The "scales are tipping" in favour of accelerating the process of relaxing restrictions, the health minister has said.
Robin Swann said the time was right for the executive to further ease restrictions, including giving some indicative dates.
He said this would offer people and businesses some optimism.
He added the guiding principle "has to be the promotion of personal and societal well-being".
"That includes giving people more opportunities to meet up with family and friends outdoors in as safe a way as possible," Mr Swann said.
He said it it should also mean reopening hairdressers and barbers and "considering even people getting back to their caravans earlier than we would have thought feasible only a short time ago".
The NI Executive is due to meet on Thursday with ministers expected to outline dates for the lifting of Covid restrictions around hairdressers and non-essential retail.
Mr Swann warned that "Covid fatigue risks itself mutating into Covid despair".
"Frustration is growing and if unchecked, it may impact on adherence with public health advice," he said.
But he said easing lockdown measures would bring risks.
"Despite the success of our vaccination programme, as people mix more, the virus will spread more, with all that may mean," he told the weekly health press briefing on Wednesday.
"That's how serious this still is. Against that, of course, we also cannot stay in lockdown for ever.
"That would be catastrophic for our society, not least in terms of our physical and mental well-being."
Mr Swann said people must remain vigilant.
"We have to do our best to strike the correct balance. That remains extremely difficult."
Earlier on Wednesday, Deputy First Minister Michelle O'Neill said hospital numbers and intensive care numbers are falling, and vaccinations are rising.
"I am hopeful that tomorrow the executive will be able to sign off on dates on what it looks like for the next number of months," Ms O'Neill told MLAs.
"It is the hope that people want. It's important that we give people something to look forward to in the weeks and months ahead."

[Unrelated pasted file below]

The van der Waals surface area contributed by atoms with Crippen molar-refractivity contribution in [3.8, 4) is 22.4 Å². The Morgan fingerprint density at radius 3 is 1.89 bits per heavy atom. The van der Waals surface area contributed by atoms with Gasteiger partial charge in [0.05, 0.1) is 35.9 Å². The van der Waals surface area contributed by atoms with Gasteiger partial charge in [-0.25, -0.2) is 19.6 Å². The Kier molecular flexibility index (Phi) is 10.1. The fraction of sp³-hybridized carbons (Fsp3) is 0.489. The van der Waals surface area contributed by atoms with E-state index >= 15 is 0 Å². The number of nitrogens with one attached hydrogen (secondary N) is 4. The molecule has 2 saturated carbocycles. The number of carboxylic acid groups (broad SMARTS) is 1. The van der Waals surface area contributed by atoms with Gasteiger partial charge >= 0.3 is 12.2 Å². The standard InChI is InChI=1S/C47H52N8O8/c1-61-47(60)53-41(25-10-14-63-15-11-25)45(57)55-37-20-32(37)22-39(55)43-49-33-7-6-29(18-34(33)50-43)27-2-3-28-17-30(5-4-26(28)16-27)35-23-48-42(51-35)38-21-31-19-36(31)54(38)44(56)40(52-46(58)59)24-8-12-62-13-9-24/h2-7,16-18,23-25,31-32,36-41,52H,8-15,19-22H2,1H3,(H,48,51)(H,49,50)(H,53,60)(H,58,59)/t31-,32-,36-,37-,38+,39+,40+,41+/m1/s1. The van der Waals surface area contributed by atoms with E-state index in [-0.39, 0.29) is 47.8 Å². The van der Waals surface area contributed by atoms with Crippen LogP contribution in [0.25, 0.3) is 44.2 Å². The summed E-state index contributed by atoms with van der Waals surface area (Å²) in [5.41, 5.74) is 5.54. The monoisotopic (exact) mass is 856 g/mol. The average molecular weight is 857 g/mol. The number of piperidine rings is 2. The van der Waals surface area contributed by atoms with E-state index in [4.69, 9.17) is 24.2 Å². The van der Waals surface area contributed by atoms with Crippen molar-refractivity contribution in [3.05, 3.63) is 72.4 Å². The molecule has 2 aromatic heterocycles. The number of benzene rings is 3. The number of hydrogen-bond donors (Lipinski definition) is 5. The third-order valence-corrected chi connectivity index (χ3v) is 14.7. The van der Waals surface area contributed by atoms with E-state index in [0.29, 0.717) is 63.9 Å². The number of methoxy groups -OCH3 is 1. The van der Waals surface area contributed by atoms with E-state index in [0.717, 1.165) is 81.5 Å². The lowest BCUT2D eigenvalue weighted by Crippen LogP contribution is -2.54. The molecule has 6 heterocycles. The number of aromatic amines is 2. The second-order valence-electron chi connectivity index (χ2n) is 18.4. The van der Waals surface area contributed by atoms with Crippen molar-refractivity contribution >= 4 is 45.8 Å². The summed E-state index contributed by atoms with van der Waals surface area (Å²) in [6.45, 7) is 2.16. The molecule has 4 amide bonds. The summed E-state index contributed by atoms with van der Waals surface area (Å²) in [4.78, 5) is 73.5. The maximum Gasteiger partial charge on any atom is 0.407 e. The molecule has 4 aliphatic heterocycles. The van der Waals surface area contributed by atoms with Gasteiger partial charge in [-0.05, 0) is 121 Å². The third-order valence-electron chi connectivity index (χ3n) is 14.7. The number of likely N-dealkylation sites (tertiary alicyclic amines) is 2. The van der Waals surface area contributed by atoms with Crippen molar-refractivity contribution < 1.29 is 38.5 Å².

On Monday, outdoor retailers such as garden centres, car washes and garages were allowed to reopen.
Chief Medical Officer (CMO) Dr Michael McBride said there was "headroom" and restrictions could be eased on a phased basis as agreed.
He said there had been a modest increase in the daily average of new positive cases, which may be due to the effect of the Easter holidays.
"The increase has occurred across all age groups - significant increases across all age cohorts. That demonstrates the importance of following advice and limiting our contacts as much as possible."
Both the minister and the chief medical officer emphasised the importance of fresh air.
"We must make fresh air our friend, and let our fresh air blow those Covid particles away" Mr Swann said.
The CMO added that there was a "yellow card" scheme in place to monitor any potential side effects or adverse reactions from vaccinations or any medicines.
He said the blood clots reported in small numbers worldwide after an AstraZeneca first dose were extremely rare events, and that Covid itself causes clots.
Asked if there had been any clots or deaths reported in Northern Ireland, Dr. McBride said it would be premature to make any comment before the Medicines and Healthcare Products Regulatory Agency (MHRA) had investigated.
The minister said current estimates are that 87% of those aged over 50 have been vaccinated in Northern Ireland.